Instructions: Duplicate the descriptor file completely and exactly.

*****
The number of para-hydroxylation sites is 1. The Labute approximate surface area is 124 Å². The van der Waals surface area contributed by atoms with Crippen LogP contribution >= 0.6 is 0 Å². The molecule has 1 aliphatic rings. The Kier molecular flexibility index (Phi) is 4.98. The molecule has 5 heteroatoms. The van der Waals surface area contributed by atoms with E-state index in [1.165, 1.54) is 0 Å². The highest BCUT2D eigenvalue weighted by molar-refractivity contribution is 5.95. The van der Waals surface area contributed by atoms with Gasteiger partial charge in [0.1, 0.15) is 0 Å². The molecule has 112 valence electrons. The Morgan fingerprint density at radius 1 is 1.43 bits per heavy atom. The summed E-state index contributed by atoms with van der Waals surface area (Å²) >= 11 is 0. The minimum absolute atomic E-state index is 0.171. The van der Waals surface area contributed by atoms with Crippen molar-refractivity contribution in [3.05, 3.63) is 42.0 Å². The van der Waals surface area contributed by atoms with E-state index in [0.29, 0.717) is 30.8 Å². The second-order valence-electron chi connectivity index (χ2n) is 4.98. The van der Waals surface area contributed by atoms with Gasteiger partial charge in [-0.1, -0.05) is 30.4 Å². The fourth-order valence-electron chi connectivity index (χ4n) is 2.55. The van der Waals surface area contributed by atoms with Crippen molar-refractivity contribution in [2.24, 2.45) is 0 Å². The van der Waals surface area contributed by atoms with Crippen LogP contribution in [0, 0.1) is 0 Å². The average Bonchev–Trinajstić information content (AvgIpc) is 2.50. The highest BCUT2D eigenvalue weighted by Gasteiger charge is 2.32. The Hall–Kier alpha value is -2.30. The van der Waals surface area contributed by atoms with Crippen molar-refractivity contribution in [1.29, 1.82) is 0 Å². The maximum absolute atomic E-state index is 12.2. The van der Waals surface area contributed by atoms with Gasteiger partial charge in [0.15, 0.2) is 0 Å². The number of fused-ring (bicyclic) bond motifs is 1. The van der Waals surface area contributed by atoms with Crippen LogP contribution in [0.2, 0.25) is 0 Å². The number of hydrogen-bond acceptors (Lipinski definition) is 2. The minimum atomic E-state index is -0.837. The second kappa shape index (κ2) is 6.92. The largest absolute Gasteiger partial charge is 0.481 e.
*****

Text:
The number of para-hydroxylation sites is 1. The Labute approximate surface area is 124 Å². The van der Waals surface area contributed by atoms with Crippen LogP contribution >= 0.6 is 0 Å². The molecule has 1 aliphatic rings. The Kier molecular flexibility index (Phi) is 4.98. The molecule has 5 heteroatoms. The van der Waals surface area contributed by atoms with E-state index in [1.165, 1.54) is 0 Å². The highest BCUT2D eigenvalue weighted by molar-refractivity contribution is 5.95. The van der Waals surface area contributed by atoms with Gasteiger partial charge in [0.1, 0.15) is 0 Å². The molecule has 112 valence electrons. The Morgan fingerprint density at radius 1 is 1.43 bits per heavy atom. The summed E-state index contributed by atoms with van der Waals surface area (Å²) >= 11 is 0. The minimum absolute atomic E-state index is 0.171. The van der Waals surface area contributed by atoms with Crippen molar-refractivity contribution in [3.05, 3.63) is 42.0 Å². The van der Waals surface area contributed by atoms with E-state index in [0.29, 0.717) is 30.8 Å². The second-order valence-electron chi connectivity index (χ2n) is 4.98. The van der Waals surface area contributed by atoms with Gasteiger partial charge in [-0.1, -0.05) is 30.4 Å². The fourth-order valence-electron chi connectivity index (χ4n) is 2.55. The van der Waals surface area contributed by atoms with Crippen molar-refractivity contribution in [2.24, 2.45) is 0 Å². The van der Waals surface area contributed by atoms with Crippen LogP contribution in [0, 0.1) is 0 Å². The average Bonchev–Trinajstić information content (AvgIpc) is 2.50. The highest BCUT2D eigenvalue weighted by Gasteiger charge is 2.32. The Hall–Kier alpha value is -2.30. The van der Waals surface area contributed by atoms with Crippen molar-refractivity contribution in [1.29, 1.82) is 0 Å². The maximum absolute atomic E-state index is 12.2. The van der Waals surface area contributed by atoms with Gasteiger partial charge in [0.15, 0.2) is 0 Å². The number of fused-ring (bicyclic) bond motifs is 1. The van der Waals surface area contributed by atoms with Crippen LogP contribution in [0.2, 0.25) is 0 Å². The number of hydrogen-bond acceptors (Lipinski definition) is 2. The minimum atomic E-state index is -0.837. The second kappa shape index (κ2) is 6.92. The largest absolute Gasteiger partial charge is 0.481 e.